How do I talk to my kids about Kavanaugh?

Friday, October 5, 2018

I've got a daughter in middle school, and just a couple of days ago I lectured her about not opening the door to strangers when she's home alone.  Some of her friends have started dating.  Yesterday we were at an event to benefit victims of domestic violence.  Sexual assualt is a timely topic.

I also have a nine-year-old son, and I recently lectured him about the importance of treating girls (all people, in fact) with respect after I caught him being especially mean to his sister.  I know that if we hope to gain any significant ground from the #metoo movement, it must begin with talking to our boys about responsibility and accountability, about sexual assault and harrassment.

Yet I am struggling --- really, really struggling --- with how to talk to my kids about Kavanaugh.  I know there are plenty of good "how to talk to your kids..." articles out there; I've read some.  But how exactly do you talk about this when you and your husband find yourselves on opposite sides of the Kavanaugh debate?  When you don't see eye to eye on the issues at all and you both feel solid and strong in your convictions.  Heck, it's hard enough to talk to each other.  How do I, or we, talk to the kids about this?

Sure, I could default to "good, reasonable people can disagree," even really smart, well-educated people can disagree.  We can try to model respectful disagreement and demonstrate healthy debate.  That's always good.  We do that a lot, given political viewpoints of extended family.  But that doesn't feel like enough, when we need to address the more substantive points brought up in the Kavanaugh hearings.

It's not enough to talk about what sexual assualt and #metoo mean, though that's certainly a good starting point.  We need to talk about much more --- how victims should be taken seriously whenever they summon the courage to tell their stories, how such allegations and accounts should be reviewed and investigated, how presumption of innocence works, how criminal proceedings differ from civil proceedings and political ones, what corroborating evidence is, how memory works and how it can be affected by trauma, how we can support victims and seek support when we find ourselves victimized.  We need to talk about the severity of false allegations and what they can do to people, the importance of an independent judiciary, why judicial temperament matters.  We need to talk about drinking, how it can impair judgment, how an entire culture can emerge around it in high school and college, how it can lead to people finding themselves in compromising and dangerous situations, and the lasting impact that can have on people's lives.  And, thanks to high school yearbooks, I guess we should also talk about shome choice terms and how some people may be inclined to brag about sexual conquests of all sorts and the damage that can be done to reputations when that happens.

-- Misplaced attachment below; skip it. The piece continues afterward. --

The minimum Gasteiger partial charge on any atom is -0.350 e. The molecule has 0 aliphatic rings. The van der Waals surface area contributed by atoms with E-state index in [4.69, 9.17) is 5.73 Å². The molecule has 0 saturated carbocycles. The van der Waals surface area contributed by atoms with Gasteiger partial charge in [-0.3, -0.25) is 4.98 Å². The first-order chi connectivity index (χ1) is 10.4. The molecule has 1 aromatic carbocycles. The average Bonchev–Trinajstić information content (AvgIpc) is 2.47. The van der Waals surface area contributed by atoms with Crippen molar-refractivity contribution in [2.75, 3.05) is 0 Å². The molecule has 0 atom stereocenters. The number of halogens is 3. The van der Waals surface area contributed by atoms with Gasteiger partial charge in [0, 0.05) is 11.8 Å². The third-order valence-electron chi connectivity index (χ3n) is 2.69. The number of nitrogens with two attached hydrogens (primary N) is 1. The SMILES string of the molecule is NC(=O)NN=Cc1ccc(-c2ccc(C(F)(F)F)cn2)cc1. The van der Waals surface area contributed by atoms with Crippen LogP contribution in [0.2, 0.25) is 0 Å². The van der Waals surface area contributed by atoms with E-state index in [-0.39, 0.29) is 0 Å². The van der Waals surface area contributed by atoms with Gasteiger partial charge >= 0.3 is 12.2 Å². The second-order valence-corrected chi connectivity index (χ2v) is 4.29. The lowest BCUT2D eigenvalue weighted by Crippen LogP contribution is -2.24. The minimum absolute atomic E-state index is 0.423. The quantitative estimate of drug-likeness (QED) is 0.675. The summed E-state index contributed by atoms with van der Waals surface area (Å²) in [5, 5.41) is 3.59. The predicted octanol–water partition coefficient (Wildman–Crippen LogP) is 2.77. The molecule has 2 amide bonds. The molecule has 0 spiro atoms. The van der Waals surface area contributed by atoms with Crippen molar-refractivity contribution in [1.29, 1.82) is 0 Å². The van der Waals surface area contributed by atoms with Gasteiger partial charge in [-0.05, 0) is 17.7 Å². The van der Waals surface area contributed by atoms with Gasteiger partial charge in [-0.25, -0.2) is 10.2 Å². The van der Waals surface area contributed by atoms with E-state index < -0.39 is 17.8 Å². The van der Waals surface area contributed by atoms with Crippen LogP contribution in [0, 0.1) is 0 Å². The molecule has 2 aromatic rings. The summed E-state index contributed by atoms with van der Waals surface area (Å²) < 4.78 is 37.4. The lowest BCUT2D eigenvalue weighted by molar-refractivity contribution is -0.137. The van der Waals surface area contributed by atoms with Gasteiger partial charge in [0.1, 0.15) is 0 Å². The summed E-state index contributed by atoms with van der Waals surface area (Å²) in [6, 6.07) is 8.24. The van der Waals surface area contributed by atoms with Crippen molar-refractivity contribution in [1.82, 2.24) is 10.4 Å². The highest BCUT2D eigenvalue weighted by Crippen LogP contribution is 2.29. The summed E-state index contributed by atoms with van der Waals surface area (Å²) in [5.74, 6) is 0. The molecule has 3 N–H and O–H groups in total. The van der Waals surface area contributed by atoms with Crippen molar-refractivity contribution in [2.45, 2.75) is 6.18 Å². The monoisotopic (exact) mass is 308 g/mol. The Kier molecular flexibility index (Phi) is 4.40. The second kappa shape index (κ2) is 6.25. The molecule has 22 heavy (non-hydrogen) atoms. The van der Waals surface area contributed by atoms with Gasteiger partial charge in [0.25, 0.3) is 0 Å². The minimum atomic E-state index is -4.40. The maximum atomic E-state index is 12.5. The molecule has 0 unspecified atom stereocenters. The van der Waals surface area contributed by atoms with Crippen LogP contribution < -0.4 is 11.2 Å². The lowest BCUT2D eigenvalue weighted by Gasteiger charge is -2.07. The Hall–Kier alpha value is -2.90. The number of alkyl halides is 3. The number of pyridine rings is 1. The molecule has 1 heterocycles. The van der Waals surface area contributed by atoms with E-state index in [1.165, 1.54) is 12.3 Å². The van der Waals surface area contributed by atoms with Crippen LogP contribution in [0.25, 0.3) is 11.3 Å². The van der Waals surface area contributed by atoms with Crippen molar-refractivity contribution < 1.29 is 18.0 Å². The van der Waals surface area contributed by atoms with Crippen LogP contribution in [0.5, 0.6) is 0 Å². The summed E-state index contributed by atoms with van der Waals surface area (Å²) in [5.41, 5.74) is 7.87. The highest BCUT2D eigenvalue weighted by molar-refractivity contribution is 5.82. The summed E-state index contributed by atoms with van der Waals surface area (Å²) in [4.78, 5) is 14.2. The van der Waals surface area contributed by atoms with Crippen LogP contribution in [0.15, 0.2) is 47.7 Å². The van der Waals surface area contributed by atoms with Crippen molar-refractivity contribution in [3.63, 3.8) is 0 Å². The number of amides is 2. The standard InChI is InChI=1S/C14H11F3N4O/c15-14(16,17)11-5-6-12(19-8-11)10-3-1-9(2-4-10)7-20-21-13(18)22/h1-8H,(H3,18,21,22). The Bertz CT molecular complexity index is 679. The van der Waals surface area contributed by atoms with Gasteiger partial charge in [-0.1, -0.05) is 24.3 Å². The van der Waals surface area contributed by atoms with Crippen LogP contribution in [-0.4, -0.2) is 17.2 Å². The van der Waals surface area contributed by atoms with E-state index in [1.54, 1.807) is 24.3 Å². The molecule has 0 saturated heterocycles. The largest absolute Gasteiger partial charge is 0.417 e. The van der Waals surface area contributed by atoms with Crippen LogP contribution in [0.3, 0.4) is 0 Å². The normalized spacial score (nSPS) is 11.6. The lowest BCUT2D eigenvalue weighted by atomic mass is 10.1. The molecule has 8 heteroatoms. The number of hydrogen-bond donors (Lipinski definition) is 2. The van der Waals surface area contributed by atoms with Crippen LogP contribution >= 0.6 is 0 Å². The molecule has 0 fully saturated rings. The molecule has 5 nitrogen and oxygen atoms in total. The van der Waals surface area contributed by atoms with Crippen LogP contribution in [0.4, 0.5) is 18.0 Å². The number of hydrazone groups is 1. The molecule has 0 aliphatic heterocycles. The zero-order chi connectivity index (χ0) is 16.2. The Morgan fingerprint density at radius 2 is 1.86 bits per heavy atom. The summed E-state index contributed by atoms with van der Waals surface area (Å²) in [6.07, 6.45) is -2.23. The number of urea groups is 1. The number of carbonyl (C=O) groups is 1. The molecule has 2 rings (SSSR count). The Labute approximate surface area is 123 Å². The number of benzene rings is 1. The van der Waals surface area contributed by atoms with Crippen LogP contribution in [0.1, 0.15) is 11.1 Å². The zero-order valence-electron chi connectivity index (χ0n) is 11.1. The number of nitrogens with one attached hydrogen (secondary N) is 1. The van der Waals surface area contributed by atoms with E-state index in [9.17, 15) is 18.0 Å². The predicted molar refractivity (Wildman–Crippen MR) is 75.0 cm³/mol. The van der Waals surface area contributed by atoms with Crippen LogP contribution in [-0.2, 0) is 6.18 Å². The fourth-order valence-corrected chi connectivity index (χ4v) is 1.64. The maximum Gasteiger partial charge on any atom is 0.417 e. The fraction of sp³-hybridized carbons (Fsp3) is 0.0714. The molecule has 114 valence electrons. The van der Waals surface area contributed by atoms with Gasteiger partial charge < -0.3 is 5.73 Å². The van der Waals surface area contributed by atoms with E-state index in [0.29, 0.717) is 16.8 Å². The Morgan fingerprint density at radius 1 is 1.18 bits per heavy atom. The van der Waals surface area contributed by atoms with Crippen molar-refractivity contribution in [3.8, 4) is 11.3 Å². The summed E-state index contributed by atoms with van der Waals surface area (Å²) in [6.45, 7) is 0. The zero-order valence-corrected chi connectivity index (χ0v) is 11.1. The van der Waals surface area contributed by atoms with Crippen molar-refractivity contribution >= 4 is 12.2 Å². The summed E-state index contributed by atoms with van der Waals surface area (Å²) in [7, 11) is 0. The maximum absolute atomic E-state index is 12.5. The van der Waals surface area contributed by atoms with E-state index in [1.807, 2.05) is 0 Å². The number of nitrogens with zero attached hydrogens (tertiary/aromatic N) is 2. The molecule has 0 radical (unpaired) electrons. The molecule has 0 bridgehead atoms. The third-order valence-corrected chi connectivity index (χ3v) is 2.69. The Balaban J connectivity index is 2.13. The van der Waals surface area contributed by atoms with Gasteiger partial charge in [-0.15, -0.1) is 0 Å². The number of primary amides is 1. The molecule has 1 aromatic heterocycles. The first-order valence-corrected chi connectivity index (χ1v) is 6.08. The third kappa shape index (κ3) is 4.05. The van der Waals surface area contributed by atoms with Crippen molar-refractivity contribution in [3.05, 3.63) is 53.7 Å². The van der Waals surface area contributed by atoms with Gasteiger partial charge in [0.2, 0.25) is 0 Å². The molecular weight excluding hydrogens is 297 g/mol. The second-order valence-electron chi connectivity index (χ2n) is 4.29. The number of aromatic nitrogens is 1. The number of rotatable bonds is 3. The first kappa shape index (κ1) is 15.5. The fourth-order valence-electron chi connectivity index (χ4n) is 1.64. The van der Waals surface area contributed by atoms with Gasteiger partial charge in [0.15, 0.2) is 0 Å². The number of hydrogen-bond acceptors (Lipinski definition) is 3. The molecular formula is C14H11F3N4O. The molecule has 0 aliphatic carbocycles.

We now know how the politics of all this is going to play out --- Justice Kavanaugh will be deciding cases well into my children's adult lives.  He may well solidify the Court's majority on important issues of our time, which will affect generations to come.  What's less certain is what I might say about it to my kids in the days ahead.  

What do you say when one parent sees a courageous model of civic conscience who stands up for America's women, while the other sees a political operative who is out to take down a good man and willing to destroy his family in the process? 

What do you say when one parent believes that we must hear out a victim who comes forward to tell her story with nothing to gain and everything to lose, while the other parent believes that when a so-called victim waits too long or alleges teenage stupidity, then the only story we should be concerned with is the accused's?

What do you say when one parent thinks America has been engaged in a discussion about attempted  rape and sexual assault, while the other parent thinks we've talking about a political party's coordinated campaign to defeat a nomination at any cost?

What do you say when one parent views the investigation as a sham orchestrated to reach a preordained result, while the other parent believes that no investigation could have reached a different result and the investigation was thus a waste of time, especially when the parties involved were already questioned by Congress?

What do you say when one parent worries that these last two weeks will tell women who have been victims of sexual violence that their pain does not matter and will discourage them from coming forward, while the other parent worries that women will be encouraged to manufacture allegations in an attempt to remove men (especially white men) from positions of power? 

Simply put, what do you say when one parent believes Dr. Ford, while the other doesn't?  Or when one parent thinks Dr. Ford's allegations make a difference, while the other doesn't?